Thailand is set to head to the polls in May 2023, and as the general election approaches, it’s more important than ever for political parties and candidates to prioritise the protection of digital rights. Recent reports by EngageMedia and the Asia Centre have highlighted the government’s increasing crackdown on political dissent, including online censorship and criminalisation of the consumption and sharing of critical content. The government is using the guise of national security and public morality to justify these actions, but in reality, it is a form of digital authoritarianism.
On February 24, 2023, EngageMedia, Asia Centre, and Chiang Mai University’s School of Public Policy will release a report titled “4-point Digital Rights Agenda for Political Parties.” The report highlights four key digital rights issues that merit immediate action and attention from government officials and calls on political parties and candidates of members of parliament to commit themselves to protecting digital rights in Thailand and to uphold Thailand’s obligations under international human rights treaties.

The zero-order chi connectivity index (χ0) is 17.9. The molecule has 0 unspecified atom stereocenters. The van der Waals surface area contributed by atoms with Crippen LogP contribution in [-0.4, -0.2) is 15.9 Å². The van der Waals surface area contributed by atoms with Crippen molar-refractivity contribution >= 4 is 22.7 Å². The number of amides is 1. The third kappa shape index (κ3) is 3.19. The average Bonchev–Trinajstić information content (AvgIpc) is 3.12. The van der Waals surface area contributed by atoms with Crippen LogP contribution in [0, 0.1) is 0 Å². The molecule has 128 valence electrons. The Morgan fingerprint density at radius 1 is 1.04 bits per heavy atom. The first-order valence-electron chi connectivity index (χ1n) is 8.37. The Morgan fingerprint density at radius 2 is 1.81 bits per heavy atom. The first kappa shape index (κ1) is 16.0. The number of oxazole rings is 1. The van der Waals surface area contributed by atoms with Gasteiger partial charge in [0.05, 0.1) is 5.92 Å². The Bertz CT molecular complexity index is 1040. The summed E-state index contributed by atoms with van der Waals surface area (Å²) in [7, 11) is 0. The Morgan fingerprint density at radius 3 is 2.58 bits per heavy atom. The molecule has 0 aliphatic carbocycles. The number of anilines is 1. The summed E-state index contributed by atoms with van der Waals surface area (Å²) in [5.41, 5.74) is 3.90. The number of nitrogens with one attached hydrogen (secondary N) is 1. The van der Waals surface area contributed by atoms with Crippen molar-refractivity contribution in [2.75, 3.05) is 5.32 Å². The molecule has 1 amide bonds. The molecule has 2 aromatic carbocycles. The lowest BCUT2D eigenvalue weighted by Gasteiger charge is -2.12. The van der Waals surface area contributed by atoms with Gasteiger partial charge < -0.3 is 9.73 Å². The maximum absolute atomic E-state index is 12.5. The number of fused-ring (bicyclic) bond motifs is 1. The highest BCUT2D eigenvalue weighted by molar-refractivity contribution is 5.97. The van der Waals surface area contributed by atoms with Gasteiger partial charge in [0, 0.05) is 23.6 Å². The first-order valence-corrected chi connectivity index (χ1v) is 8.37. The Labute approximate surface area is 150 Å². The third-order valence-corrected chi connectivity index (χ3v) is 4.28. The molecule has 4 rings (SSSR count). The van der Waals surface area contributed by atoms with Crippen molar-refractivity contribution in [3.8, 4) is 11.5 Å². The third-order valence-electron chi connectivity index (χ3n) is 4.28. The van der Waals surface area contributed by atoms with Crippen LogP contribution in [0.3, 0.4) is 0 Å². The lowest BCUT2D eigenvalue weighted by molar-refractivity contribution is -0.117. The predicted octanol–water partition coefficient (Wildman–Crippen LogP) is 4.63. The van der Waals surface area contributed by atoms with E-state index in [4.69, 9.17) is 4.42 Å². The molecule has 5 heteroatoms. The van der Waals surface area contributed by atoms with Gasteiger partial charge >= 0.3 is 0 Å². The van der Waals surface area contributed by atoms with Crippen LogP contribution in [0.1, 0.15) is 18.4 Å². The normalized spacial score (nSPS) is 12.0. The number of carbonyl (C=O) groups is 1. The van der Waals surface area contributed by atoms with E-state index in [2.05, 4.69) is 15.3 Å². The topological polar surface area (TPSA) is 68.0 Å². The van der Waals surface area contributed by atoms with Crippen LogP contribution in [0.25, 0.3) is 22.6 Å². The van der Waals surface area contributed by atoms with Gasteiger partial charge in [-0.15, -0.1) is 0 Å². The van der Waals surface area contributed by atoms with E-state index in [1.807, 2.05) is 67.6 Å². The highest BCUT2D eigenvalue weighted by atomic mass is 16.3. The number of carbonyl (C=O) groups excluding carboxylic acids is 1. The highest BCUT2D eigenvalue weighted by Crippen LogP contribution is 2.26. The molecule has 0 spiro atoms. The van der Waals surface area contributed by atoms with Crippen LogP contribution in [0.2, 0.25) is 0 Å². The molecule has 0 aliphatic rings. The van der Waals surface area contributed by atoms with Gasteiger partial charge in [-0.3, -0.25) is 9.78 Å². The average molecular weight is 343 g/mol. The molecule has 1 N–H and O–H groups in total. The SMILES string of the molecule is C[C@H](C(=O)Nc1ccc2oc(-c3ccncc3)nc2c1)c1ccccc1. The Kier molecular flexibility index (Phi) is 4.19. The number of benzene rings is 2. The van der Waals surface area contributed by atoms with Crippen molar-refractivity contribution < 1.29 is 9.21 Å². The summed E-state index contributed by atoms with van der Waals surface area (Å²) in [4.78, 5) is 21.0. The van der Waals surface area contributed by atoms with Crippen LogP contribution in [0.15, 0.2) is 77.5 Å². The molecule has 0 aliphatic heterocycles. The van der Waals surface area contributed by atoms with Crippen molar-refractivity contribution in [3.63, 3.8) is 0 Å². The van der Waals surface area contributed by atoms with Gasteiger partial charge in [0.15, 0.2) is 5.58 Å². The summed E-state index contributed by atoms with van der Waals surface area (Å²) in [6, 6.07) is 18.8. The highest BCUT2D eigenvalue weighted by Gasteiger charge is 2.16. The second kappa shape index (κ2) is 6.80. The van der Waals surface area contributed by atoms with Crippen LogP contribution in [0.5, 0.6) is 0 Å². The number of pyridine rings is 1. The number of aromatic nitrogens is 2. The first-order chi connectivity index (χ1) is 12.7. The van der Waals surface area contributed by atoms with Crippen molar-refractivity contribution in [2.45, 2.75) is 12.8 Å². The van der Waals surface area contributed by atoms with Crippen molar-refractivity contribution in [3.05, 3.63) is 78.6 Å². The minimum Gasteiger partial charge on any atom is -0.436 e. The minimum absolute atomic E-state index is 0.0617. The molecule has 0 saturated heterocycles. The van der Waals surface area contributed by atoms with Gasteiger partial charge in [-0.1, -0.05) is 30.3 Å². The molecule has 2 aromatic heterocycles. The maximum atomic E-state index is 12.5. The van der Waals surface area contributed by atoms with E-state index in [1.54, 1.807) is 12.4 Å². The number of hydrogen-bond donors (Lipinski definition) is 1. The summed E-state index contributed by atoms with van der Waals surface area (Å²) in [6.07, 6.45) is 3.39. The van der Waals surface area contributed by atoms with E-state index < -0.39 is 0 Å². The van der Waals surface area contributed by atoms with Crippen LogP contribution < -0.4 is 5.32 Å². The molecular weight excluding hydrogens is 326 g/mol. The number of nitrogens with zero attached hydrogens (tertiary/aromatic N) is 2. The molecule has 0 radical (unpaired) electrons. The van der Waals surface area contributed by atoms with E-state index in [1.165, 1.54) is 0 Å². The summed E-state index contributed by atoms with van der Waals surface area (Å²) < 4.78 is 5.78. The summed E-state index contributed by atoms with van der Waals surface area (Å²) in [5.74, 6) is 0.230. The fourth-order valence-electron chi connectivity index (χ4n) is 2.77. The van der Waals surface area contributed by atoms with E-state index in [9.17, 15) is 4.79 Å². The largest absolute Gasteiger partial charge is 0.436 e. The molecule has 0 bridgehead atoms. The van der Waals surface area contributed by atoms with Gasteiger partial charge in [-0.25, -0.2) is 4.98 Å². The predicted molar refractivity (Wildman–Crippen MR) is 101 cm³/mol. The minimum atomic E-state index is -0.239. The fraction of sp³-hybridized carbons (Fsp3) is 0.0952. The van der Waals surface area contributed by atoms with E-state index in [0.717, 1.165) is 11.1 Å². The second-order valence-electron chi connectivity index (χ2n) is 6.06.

Challenges to digital rights in Thailand
Human and digital rights advocates in Thailand currently face various threats and challenges. Under the controversial Computer Crime Act, the government has limited access to information and pressured service providers to remove information deemed offensive to public officials. The use of sophisticated surveillance technology to monitor human rights activists and opposition members and the interception of their communications has also risen. Moreover, the government’s fact-checking institution has largely failed to fact-check disinformation campaigns directed at human rights activists or critics, instead parroting pro-government narratives and endorsing government policies.
As Thailand moves towards the election, it is crucial for political parties and candidates to recognise the importance of digital rights. EngageMedia and partner organisations urge members of the parliament and political candidates to commit themselves to the protection of digital rights in Thailand, including those in the following 4-point agenda.
Read the full report in English:
Read the full report in Thai: